The situation is no less dramatic when it comes to nuclear weapons. Under Putin, 405 missiles and 2,498 nuclear warheads were decommissioned, but only 27 new missiles were produced -- three times less than under the Yeltsin regime, which was disparaged for being too soft on America. And the shelf life of 80 percent of Russia's mobile ICBMs expired long ago.
Belkovsky and his institute see the new "Topol-M" missile as a weapon "with a deterrent value of zero" -- because the Americans know where the missiles are stationed and are capable of striking the 100-ton projectile, along with its transporter, "with an accuracy of one centimeter" even as it is being driven out of its bunker. And the "Cudgel," the new "Bulava" ICBM, with which the military leadership plans to upgrade its nuclear fleet? Almost every test run so far has proven to be a failure. The SS-X-29, a top-secret weapon that features multiple warheads and, according to the Russians, is "invisible" because it can supposedly elude all missile defense systems, appears to have performed equally poorly to date. Only 12 vessels in the naval fleet, the core of Russia's nuclear shield, are currently equipped with ballistic missiles.
"In the 1990s, we managed to more or less maintain the strategic potential we inherited from the Soviet Union at the same level," says Belkovsky, smiling maliciously, "but since 2000, its reduction has progressed with the force of a landslide. We will lose our ability to contain our enemies at the nuclear level." Unless something changes under the new president, says Belkovsky, even Russia's conventional armed forces "will decline to the level of a medium-sized European nation in eight to 10 years, and we will not be able to keep up with countries like Turkey or Japan."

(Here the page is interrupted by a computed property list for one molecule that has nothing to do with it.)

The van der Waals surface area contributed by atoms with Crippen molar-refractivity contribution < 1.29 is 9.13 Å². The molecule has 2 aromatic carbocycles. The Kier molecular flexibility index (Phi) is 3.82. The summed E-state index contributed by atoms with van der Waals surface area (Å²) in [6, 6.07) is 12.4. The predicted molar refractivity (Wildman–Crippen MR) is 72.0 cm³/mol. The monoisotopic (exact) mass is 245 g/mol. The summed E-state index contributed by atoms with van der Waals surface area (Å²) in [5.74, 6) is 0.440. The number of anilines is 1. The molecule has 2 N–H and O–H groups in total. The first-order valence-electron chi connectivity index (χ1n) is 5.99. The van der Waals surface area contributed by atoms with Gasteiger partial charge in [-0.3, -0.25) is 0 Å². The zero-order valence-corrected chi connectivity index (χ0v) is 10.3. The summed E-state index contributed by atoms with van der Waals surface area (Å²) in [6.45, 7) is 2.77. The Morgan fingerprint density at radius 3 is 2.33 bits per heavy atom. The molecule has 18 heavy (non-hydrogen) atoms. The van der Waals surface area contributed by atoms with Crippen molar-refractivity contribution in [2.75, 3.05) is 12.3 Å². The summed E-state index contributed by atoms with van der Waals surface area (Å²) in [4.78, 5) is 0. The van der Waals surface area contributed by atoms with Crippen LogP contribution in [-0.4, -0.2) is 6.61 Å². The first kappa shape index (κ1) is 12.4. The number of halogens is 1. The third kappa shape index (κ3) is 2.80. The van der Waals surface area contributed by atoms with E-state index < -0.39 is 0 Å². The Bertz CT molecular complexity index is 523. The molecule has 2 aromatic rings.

Better Big than Effective
Moscow political insiders consider Belkovsky's assumptions all too provocative, while some believe that he is hedging his bets and is in bed with Western intelligence agencies. But many other Russian military experts reach similar conclusions.
It is no coincidence that former President Putin was constantly pointing out that the US's military expenditures are 25 times greater than Russia's, says Alexei Arbatov, director of the Moscow Center for International Security. This, according to Arbatov, is why the Americans have 1.5 million men under arms and "a military of a quality that we must strive to emulate. However, we are only capable of funding a military with no more than 600,000 troops." According to Arbatov, the Russian military bureaucracy stands in the way of transforming the military into a smaller but more effective force. The military leadership's motto, says Arbatov, can be summed up this way: better to be big than effective.
The fact that Putin, throughout his eight years in office, never tired of celebrating the resurgence of the Russian army improved the Kremlin's standing among Russians (and brought the corrupt Russian weapons industry new orders). But Putin's propaganda backfired abroad, because it benefited Russia's rival, the United States.
Citing Moscow's efforts to modernize, President George W. Bush has asked the U.S. Congress to approve $696 billion (â‚¬445 billion) in military spending for the next fiscal year. But the problem with his reasoning is that "the Russian threat" is nothing but a cheap excuse.
For years, the US Navy has been modernizing the Trident II ICBMs stationed on its submarines. The US military also plans to replace all 5,045 of its still-active nuclear warheads by 2012 -- an unbelievably costly program. It would be the first of its kind in 20 years, and critics question the need for such a program. And Washington's use of a missile to bring down a supposedly out-of-control spy satellite in February fueled suspicions, not just in Moscow, that the Americans have never truly abandoned their "Star Wars" program.